In 2014, Mississippi's graduation rate was nearly 75% according to the State Department of Education. This could mean the other 25% failed, or dropped out.
Steve Perry is Head of Capitol Preparatory Schools - a public magnet school in Hartford, Connecticut. He says he is tired of watching education opportunities wither for minorities.
"My passion for education is to speak for those who are the least among us, from historically disadvantaged populations. Black, Latino, and poor. Single moms who are trying to get by to do what they have to do. The system itself has put it's boots on their necks for so long," says Perry.
Perry began a charter school with a 100 percent success rate in terms of graduation and retention. The charter eventually succeeded with a 100 percent college entrance rate as well.
Those numbers are partly why Perry feels Mississippi's drop out rates can improve. He says a child shouldn't be forced into failure because his or her parents couldn't afford to give him or her a better opportunity.
"The solution begins with recognizing that every single person is a person. Every single person has the capacity to be something meaningful in this world. If we do not give them access to themselves by exposing them to the truth of their humanity in education, then we will lose them, and we will lose what they had to bring to us," Perry says.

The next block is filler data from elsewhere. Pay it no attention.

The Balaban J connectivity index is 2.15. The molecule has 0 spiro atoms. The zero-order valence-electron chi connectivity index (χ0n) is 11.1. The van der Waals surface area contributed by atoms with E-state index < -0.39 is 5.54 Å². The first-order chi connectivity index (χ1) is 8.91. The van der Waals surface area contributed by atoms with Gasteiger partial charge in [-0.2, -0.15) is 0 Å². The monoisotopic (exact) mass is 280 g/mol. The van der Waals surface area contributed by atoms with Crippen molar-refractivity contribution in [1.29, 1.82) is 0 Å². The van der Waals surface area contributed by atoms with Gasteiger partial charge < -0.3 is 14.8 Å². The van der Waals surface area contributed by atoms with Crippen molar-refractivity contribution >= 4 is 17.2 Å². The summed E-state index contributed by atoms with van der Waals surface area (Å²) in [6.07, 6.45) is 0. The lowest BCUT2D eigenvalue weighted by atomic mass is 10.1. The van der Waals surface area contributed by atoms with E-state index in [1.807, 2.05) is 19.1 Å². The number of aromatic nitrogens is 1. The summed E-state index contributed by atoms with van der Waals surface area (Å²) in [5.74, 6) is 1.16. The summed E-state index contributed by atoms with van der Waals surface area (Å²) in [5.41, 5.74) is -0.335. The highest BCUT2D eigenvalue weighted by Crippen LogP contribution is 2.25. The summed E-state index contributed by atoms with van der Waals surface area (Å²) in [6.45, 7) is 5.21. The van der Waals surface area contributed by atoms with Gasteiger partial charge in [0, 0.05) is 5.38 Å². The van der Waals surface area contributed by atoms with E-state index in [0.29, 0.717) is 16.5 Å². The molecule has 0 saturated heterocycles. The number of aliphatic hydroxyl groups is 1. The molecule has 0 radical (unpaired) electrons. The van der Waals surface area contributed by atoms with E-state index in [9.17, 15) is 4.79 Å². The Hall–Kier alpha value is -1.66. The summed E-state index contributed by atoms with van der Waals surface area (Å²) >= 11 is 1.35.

Glen Kitchens is Principal at Lafayette High School in Oxford. He agrees with Perry - saying students' options are very limited without a diploma.
"There is an option that allows students a few less credits who are going to begin their further education through the community college system. We also have some new diplomas in vocational education, and some other options that are so new that many students and many schools in Mississippi have not quite reached a point where we have graduates in those areas. But, they're works in progress," says Kitchens.
Although the dropout rate is a state-wide issue, the problem is particularly more common in Mississippi’s poorest areas.